“From a pure public health perspective, I would say let it go, it’s not worth the fight,” said Dr. Carlos del Rio, an infectious disease specialist at Emory University in Atlanta.
At the same time, it could be difficult for the White House and the C.D.C. director, Dr. Rochelle P. Walensky, to rationalize the decision to appeal the judge’s ruling, given that they have increasingly cast mask wearing as a matter of personal choice. On Tuesday, Mr. Biden himself was noncommittal when asked if people should wear masks on planes, saying that the decision to do so was “up to them.”
Just two months ago, the C.D.C. changed its guidelines in a way that made it far less likely that a county would be considered high risk. Only in high-risk areas does the agency now recommend indoor mask wearing for everyone. It says that those who have immune deficiencies or are otherwise at high risk for severe illness should talk to their health care providers about whether to wear a mask in areas of moderate risk.
Under the new regulations, the C.D.C. said counties should decide the level of risk for their residences based on the number of new Covid-related hospital admissions over the past week, the percentage of hospital beds occupied by Covid-19 patients and the rate of new cases over the past week.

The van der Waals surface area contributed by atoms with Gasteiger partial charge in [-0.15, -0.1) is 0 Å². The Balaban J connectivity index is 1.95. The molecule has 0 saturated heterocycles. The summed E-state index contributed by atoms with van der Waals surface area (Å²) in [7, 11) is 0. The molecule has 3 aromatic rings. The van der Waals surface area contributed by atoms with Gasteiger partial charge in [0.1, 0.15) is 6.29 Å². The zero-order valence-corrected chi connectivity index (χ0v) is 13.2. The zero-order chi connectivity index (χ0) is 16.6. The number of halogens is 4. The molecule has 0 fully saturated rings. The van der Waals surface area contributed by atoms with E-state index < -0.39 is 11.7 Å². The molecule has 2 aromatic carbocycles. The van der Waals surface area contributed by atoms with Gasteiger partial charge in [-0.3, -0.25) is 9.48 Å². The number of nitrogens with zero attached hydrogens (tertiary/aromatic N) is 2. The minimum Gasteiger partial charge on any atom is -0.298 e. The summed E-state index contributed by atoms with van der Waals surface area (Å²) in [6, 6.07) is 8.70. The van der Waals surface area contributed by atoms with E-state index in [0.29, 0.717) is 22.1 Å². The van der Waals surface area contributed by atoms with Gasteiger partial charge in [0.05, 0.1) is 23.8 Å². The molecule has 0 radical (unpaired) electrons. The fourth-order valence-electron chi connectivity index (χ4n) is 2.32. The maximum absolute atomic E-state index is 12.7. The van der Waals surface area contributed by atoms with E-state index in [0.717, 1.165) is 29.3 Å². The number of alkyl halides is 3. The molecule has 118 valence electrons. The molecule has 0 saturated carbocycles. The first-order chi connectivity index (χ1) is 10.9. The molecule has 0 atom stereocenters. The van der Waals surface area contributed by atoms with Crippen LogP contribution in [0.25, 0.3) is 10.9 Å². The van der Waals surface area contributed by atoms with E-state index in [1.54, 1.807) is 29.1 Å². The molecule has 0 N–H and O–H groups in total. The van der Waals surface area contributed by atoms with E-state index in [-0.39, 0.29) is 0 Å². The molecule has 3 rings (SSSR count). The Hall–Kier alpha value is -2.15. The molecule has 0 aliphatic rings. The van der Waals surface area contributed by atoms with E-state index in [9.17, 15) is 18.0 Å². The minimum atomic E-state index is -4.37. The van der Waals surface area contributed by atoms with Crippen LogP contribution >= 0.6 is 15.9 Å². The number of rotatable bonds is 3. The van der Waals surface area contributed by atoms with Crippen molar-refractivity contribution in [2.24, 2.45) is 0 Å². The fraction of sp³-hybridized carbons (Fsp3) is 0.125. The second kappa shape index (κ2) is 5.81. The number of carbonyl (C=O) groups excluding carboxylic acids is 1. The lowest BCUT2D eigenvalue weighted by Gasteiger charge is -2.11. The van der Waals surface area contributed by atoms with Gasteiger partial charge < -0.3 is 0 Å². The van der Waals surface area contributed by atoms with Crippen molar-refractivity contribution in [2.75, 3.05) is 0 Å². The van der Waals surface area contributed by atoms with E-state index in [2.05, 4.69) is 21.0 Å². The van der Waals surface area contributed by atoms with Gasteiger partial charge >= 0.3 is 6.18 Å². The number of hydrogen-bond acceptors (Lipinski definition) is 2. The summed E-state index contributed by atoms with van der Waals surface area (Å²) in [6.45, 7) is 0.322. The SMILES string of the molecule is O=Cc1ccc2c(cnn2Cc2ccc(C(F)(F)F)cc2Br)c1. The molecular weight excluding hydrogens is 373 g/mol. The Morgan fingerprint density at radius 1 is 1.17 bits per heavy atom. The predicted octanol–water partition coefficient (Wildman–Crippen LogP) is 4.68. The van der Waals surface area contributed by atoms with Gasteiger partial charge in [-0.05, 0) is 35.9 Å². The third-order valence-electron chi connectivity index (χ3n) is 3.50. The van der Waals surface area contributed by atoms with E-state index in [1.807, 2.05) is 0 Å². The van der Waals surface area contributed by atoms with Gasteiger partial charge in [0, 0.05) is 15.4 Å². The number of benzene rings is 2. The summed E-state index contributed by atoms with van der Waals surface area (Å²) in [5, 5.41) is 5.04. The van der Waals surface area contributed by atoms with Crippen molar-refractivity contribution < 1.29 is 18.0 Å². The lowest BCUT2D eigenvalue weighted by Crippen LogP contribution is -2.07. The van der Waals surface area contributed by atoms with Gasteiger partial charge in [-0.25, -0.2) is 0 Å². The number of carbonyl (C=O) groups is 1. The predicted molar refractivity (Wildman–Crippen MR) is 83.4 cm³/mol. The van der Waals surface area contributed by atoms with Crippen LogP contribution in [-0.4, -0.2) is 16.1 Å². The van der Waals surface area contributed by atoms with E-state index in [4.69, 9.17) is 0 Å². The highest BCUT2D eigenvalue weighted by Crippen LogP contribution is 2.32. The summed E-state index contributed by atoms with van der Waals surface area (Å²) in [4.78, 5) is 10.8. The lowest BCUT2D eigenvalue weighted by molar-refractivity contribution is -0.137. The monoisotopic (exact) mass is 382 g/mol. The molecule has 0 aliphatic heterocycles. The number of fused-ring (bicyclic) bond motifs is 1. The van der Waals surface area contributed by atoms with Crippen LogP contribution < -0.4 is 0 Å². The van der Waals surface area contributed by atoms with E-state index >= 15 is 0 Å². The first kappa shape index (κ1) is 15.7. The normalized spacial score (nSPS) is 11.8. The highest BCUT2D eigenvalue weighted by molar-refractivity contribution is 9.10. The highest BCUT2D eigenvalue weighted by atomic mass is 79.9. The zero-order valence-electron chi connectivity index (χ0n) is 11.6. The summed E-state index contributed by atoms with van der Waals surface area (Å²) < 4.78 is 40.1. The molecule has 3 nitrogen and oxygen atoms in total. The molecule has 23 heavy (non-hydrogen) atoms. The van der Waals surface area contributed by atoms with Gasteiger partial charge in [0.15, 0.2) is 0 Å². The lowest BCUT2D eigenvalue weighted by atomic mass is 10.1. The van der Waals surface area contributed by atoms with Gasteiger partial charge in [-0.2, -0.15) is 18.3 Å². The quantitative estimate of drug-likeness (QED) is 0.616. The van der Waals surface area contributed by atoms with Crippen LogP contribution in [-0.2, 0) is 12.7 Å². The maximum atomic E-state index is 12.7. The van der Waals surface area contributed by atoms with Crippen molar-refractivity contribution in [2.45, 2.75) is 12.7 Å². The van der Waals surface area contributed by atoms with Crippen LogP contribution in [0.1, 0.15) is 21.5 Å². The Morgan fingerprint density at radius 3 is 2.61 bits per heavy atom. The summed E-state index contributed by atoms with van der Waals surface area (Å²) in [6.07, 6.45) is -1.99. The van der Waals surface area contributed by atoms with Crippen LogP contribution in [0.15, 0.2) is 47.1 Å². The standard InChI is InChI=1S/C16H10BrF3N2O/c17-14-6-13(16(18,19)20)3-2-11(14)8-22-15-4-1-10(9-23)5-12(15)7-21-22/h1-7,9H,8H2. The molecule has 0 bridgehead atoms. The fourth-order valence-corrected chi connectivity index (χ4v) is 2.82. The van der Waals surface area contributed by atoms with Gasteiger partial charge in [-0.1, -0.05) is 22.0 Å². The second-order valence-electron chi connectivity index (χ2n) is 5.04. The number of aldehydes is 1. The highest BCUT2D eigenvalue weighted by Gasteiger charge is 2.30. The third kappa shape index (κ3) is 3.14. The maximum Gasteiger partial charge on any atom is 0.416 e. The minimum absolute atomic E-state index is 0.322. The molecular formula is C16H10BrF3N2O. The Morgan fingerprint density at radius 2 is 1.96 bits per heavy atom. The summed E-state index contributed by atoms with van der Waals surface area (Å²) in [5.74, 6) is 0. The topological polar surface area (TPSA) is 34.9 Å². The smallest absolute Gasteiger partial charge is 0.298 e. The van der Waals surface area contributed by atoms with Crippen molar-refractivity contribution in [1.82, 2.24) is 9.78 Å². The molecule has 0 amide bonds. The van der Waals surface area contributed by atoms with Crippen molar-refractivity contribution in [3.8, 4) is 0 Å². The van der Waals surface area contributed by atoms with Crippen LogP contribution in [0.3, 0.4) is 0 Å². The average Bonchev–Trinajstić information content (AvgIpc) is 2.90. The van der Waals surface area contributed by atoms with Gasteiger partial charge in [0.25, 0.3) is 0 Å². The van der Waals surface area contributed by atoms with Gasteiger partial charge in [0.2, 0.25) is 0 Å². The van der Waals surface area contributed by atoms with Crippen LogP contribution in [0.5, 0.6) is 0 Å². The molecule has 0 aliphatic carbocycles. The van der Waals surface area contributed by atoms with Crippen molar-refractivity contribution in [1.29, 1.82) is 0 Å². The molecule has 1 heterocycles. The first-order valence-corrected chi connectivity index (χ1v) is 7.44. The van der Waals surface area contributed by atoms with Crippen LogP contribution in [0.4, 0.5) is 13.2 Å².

“We want to give people a break from things like mask wearing when these metrics are better,” Dr. Walensky said then. “And then have the ability to reach for them again should things worsen.”
Now cases, though not hospitalizations and deaths, are rising in a majority of states and territories, though the inclines are sharpest in the Northeast and the Midwest. Public health experts say it is up to Dr. Walensky to preserve her agency’s ability to encourage, or even require, mask wearing should BA.2 or another variant, unleash another deadly Covid wave.
“C.D.C. shouldn’t let the drama of this judicial opinion change what it would have done,” said Dr. Celine Gounder, an infectious disease specialist and editor at large for public health at Kaiser Health News. “The important thing is that she is likely to be facing another spike of hospitalizations in the future, another dangerous variant, and she absolutely needs to keep that tool in her pocket — the tool of masking.”
Sharon LaFraniere contributed reporting.